James Bundtrock
Mons, Belgium

A win over the pound-for-pound best fighter in the world would be huge for Irvin's status in the UFC. If he were to beat Silva, I think his wish may come true and he'd land a bout against the man he's sought to fight for a long time, Wanderlei Silva.


I think the light heavyweight title fight between Quinton "Rampage" Jackson and Forrest Griffin at UFC 86 was a good showdown that will be remembered as one of the best fights of the year. However, I think the fight could have been a lot different if Rampage fought the way that got him to the top. It looked like he didn't train properly and his body didn't look as tight as it did when he fought Chuck Liddell or Dan Henderson. Rampage wasn't trying to attack. He was just waiting for a big counter punch whenever Griffin got close. He wasn't setting up any of his offense and he let Griffin control the tempo of the fight. I'm not taking anything away from Griffin. I thought he did a wonderful job of outworking Rampage and he fought to win, not to escape. What did you think of the fight and do you think it will be the same outcome when they rematch? I think if Rampage trains properly next time and gets himself refocused I think he'll knock Griffin out like he should have the first time.

Adrian Rivera
Tolleson, Ariz.

I thought Rampage was going to win the fight and I still believe he'd win the rematch. But don't shortchange Griffin here. Jackson was clearly in good shape and he was focused. Believe me, he was. Griffin simply had a great game plan and executed it perfectly.

I'm still wondering how a judge could have scored the first round of the Griffin-Jackson bout for Griffin. I know under a boxing criteria, that's an automatic round for Jackson. But under MMA judging, could a knockdown that leads to no offense be treated as just a takedown in terms of damage? Forrest did get knocked down, but he immediately pulled guard. Forrest was winning before the knockdown and his leg kicks were effective. He had aggressiveness and octagon control down as well. What are your thoughts?

Kent W.
New York

I scored the first round of that fight for Jackson. However, I can understand someone scoring it for Griffin. As you say, in boxing, when a fighter scores two knockdowns, it's automatically his round. But Griffin controlled most of the round and Jackson didn't do a lot more other than the knockdowns, so a case could be made that Griffin deserved the round. I still believe Jackson deserved that round, but I can't argue a lot with someone who felt Griffin deserved it.

James Irvin says "I don’t think he has that heavy handed punching power that someone like Scott Smith or Quinton Jackson does." I agree, but when Anderson Silva follows through on one of those punches with an elbow or grabs his head and shoves a knee into his face, the power is the same. He may not punch as hard, but his Muay Thai is as powerful as any punch from Scott Smith or Quinton Jackson. I fully expect Anderson Silva to use his Muay Thai much more prominently when he moves up to light heavyweight.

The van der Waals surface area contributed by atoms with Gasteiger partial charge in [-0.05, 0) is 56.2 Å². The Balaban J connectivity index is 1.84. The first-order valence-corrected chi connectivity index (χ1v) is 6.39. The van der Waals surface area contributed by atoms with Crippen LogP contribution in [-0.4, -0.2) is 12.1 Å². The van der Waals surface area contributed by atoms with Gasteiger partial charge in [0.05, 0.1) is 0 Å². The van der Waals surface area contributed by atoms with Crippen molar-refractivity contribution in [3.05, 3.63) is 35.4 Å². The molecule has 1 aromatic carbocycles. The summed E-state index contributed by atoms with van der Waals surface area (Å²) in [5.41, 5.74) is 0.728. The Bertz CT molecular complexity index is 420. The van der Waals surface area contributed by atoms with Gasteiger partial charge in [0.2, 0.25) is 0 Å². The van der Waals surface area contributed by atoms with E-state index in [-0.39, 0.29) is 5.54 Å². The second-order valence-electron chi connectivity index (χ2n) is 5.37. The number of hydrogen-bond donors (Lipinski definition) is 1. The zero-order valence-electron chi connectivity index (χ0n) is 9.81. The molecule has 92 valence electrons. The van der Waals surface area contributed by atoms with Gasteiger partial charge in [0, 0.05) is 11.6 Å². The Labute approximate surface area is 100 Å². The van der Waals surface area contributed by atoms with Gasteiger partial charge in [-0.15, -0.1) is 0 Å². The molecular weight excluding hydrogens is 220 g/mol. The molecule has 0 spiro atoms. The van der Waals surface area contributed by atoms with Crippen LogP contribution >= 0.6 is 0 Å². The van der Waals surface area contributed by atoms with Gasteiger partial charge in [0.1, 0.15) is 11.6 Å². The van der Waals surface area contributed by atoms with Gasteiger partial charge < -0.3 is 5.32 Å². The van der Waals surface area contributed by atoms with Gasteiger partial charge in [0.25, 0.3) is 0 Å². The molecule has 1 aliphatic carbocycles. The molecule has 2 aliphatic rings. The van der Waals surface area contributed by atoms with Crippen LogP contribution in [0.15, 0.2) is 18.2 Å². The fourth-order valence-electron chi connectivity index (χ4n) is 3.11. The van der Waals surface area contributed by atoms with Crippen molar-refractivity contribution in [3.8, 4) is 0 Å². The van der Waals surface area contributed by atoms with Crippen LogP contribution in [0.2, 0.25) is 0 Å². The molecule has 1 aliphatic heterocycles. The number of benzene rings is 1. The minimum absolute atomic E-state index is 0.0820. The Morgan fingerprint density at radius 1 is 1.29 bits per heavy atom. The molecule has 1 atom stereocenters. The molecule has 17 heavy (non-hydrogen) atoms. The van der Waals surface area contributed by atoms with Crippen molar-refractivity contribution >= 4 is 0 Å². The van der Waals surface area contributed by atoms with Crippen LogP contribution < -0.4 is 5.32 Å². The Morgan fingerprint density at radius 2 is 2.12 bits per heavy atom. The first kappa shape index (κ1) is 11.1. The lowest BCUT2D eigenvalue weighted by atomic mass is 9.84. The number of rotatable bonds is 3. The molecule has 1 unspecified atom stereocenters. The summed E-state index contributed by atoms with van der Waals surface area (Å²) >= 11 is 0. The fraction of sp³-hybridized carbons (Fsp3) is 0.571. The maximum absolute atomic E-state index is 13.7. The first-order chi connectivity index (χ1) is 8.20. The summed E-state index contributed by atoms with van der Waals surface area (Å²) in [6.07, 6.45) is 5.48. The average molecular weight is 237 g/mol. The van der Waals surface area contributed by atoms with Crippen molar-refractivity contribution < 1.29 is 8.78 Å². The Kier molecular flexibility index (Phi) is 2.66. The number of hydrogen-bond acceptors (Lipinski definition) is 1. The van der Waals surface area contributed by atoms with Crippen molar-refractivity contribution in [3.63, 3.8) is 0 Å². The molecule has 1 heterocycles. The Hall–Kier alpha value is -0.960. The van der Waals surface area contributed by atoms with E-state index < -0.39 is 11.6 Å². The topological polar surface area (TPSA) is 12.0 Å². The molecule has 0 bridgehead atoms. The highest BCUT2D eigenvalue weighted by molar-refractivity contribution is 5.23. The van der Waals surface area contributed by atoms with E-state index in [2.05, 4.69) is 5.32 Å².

Travis K.

It will be interesting to see how Silva handles a much bigger, and presumably stronger, man in the clinch. He threw guys like Rich Franklin and Chris Leben around like rag dolls. Saturday's bout should tell a lot about Silva.


I have been watching MMA for more than 10 years and I'm finding myself drifting away. It bothers me the way people fight the fights. After reading your article about James Irvin, I'm even less interested in his fight against Anderson Silva. He's just going to go out there and brawl? Really? I'm so sick of that now. UFC broadcaster Joe Rogan (who I think is a joke) sits there and talks about how people have great jiu-jitsu and I honestly can't remember the last time I saw anyone with great jiu-jitsu in the UFC (aside from B.J. Penn and it's pretty fun to watch Nate Diaz). When I saw DREAM, that was refreshing to see Ralek Gracie and Shinya Aoki and all of those other guys on that card. That was great jiu-jitsu. The way the majority of UFC fights go is, let's stand up and pretend that we're boxers (if I wanted to watch boxing I'd watch the replays of Manny Pacquiao-David Diaz), tackle someone, rub an elbow into someone's face and hope to make them bleed to stop the fight. It's ridiculous. The UFC needs to do something with their rules and get rid of those elbows. It takes away from the fight. I also feel that the way the rounds are set up doesn't allow for jiu-jitsu practitioners to succeed. I think the way DREAM has it with a 10-minute first round and five minutes after is the way to go.

Justin Kessler
Costa Mesa, Calif.

I understand where you're coming from, Justin. The problem is, you're in the vast minority. Have you noticed how frequently the crowd boos when fighters are grappling, even if they're trying to advance their positions? The UFC and other promoters are running a business and they're going to put on the kinds of fights that will generate the most money. There is a greater understanding of and appreciation for the ground game in Japan, which is why its rules are as they are.